Originally written on 60 Max Power O  |  Last updated 11/17/14

It took the Houston Texans nine seasons to finally make the playoffs, so it’s safe to say winning is new to them. Furthermore, the Texans surprisingly fly under the radar a bit and are constantly overlooked during discussions of the NFL’s top teams. And while the whole winning this is new for the franchise, it’s unlikely to last much longer as the Texans continue winning. As the season progresses, and the Texans keep winning, they’re going to begin getting each opponents best game and teams will be shooting to take down one of the league’s elite teams. The Texans don’t have a lot of experience as the hunted instead of the hunters, but they’re going to have to figure it out quickly. 

The ability to take care of business week in and week out against opponents giving you their best games is critical of a championship caliber team. The Texans have, however, already been faced with a chance to prove their superiority and championship pedigree once this season, and responded with a lackluster, yet ultimately successful, effort. The Texans entered the fourth quarter of Sunday’s victory over the Denver Broncos up by 20 points, but quickly found themselves only up six after two quick Bronco touchdowns and two short drives by the Texans offense. 

Closing out football games is a key component to being a championship squad. Having the ability to shut the door on an opponent is a sign that you’re a team that doesn’t stop playing until the final whistle and emphatically takes care of business. Last Sunday, the Texans flirted with blowing a big lead after it appeared they somewhat took their foot off the pedal. That’s not to take any credit away from the Broncos, who with QB Peyton Manning at the helm will always have the ability to comeback from large deficits against any team. With that being said, the Texans still got away from their game plan and seemingly became relaxed with a big lead after three quarters. 

It’s tough to determine which side of the ball was more troublesome for the Texans in that fourth quarter Sunday, the offense or the defense. Defensively, the Texans got tremendous pressure on Manning through the first three quarters, recording several sacks, QB hits, and even when they weren’t physically getting to Manning, they were forcing him to move around the pocket and not allow him to get comfortable. But during the first two drives of the fourth quarter, the pass rush disappeared. All of a sudden, Manning was getting all day to throw, mostly with nobody within several feet of him. When that happens, a guy like Peyton will pick you apart all day long. What had been an absolutely dominant defensive performance through the first three quarters became pedestrian in the fourth. Again, the Broncos deserve some of the credit for stepping up when they needed to late, but a championship defense continues their play for four quarters and finishes what they started.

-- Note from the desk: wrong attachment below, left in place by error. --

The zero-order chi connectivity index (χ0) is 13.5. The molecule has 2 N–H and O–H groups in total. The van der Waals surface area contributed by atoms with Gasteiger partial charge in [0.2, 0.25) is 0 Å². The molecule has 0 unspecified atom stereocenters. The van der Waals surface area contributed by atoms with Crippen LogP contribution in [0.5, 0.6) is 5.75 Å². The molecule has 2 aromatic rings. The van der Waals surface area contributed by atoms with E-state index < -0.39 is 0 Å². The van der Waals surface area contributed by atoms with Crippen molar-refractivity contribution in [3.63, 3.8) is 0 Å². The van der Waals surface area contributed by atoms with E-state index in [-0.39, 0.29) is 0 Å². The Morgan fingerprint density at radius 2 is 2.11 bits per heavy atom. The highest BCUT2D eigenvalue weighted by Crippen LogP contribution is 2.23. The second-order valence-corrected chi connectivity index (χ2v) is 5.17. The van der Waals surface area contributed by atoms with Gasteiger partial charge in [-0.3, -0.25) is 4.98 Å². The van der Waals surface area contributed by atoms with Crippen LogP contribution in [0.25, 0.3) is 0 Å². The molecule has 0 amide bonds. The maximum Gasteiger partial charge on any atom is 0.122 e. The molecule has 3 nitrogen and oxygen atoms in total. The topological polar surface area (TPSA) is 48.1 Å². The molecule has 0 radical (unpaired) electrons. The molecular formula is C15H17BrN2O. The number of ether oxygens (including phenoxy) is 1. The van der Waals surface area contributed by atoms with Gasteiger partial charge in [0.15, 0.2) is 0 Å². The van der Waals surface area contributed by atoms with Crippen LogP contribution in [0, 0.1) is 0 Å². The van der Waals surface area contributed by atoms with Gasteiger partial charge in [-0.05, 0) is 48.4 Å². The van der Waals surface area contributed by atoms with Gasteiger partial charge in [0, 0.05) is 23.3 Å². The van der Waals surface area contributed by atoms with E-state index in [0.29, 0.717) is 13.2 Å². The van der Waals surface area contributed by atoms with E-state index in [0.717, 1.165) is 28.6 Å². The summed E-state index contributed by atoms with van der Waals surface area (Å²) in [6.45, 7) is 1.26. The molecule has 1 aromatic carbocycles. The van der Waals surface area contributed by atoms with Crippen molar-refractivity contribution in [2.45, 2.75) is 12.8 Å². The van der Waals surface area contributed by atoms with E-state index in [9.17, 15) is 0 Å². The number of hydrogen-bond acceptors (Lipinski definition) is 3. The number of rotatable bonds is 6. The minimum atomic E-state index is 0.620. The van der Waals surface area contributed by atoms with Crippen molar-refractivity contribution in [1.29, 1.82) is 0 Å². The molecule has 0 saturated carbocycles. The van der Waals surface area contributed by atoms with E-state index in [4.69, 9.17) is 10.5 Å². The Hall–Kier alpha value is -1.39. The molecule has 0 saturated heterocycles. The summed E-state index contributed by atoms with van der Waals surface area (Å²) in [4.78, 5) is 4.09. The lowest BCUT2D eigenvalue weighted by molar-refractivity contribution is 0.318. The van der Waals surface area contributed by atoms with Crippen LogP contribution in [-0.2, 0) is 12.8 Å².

Perhaps the more troubling unit in the fourth quarter Sunday was the offense. The Texans were only able to run a total of 12 plays in the final quarter and only had the ball for six minutes and 44 seconds (the Broncos on the other hand ran 14 plays and held the ball the remaining eight minutes and 16 seconds). While that seems pretty normal and balanced, remember the Texans were up by 20 at the start of the quarter. This is a Texans team that prides itself on their run-first, ground and pound offense that should be able to chew large amounts of clock while methodically moving the chains. The play calling mirrored this philosophy as the Texans ran the ball nine of their twelve plays in the fourth, but couldn’t quite finish off a drive they way one would hope. 

Of their three drives in the fourth, the first ended with a lost fumble by RB Ben Tate while the other two ended with a punt. The killer was the second drive of the quarter, which resulted in a 28 second three-and-out that was sandwiched between the two Bronco fourth quarter TDs that cut the lead to six and gave the home team Broncos the momentum. 

When the Texans did get the ball back for their third and final drive with exactly three minutes remaining in the game, they were able to run the ball, burn some clock, and although they were forced to punt the ball back to Peyton and the Broncos, they only left 20 seconds on the clock for the Broncos to try and move the ball 86 yards. 

In the end, the Texans did enough to come away with a huge victory on the road. With that being said, one could certainly argue that the Texans didn’t handle business down the stretch the way a winning organization would. And while it’s a bit concerning that they Texans appeared to let their foot off the gas some with a huge lead, it’s only week three of the season. Remember, winning is new to this organization and will take some getting used to. But as the weeks progress and the Texans continue compiling wins and pushing towards their second straight playoff berth, they’re going to have to fix some of the problems associated with not playing a full 60 minutes of football. Because after all, that’s what Super Bowl champions do. 

Be sure to check out other great articles at Sports Media 101.

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